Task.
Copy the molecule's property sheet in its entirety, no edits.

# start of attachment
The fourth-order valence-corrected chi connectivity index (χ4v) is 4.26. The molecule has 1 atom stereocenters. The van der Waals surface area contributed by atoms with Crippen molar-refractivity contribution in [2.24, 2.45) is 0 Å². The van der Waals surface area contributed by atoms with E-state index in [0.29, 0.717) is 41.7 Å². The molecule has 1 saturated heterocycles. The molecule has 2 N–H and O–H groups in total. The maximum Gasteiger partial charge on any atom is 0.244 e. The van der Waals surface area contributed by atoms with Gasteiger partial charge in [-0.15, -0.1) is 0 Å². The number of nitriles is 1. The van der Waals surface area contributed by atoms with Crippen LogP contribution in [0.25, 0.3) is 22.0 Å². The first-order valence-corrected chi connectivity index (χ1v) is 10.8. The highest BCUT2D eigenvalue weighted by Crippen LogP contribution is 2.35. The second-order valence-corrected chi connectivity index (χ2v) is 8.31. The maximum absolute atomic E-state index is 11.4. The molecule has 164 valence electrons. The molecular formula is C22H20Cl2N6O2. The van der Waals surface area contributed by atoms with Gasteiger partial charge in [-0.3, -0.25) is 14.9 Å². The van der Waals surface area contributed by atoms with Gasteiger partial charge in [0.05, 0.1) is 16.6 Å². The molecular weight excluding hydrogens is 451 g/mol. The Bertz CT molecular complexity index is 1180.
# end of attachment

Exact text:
The fourth-order valence-corrected chi connectivity index (χ4v) is 4.26. The molecule has 1 atom stereocenters. The van der Waals surface area contributed by atoms with Crippen molar-refractivity contribution in [2.24, 2.45) is 0 Å². The van der Waals surface area contributed by atoms with E-state index in [0.29, 0.717) is 41.7 Å². The molecule has 1 saturated heterocycles. The molecule has 2 N–H and O–H groups in total. The maximum Gasteiger partial charge on any atom is 0.244 e. The van der Waals surface area contributed by atoms with Gasteiger partial charge in [-0.15, -0.1) is 0 Å². The number of nitriles is 1. The van der Waals surface area contributed by atoms with Crippen LogP contribution in [0.25, 0.3) is 22.0 Å². The first-order valence-corrected chi connectivity index (χ1v) is 10.8. The highest BCUT2D eigenvalue weighted by Crippen LogP contribution is 2.35. The second-order valence-corrected chi connectivity index (χ2v) is 8.31. The maximum absolute atomic E-state index is 11.4. The molecule has 164 valence electrons. The molecular formula is C22H20Cl2N6O2. The van der Waals surface area contributed by atoms with Gasteiger partial charge in [-0.3, -0.25) is 14.9 Å². The van der Waals surface area contributed by atoms with Gasteiger partial charge in [0.05, 0.1) is 16.6 Å². The molecular weight excluding hydrogens is 451 g/mol. The Bertz CT molecular complexity index is 1180.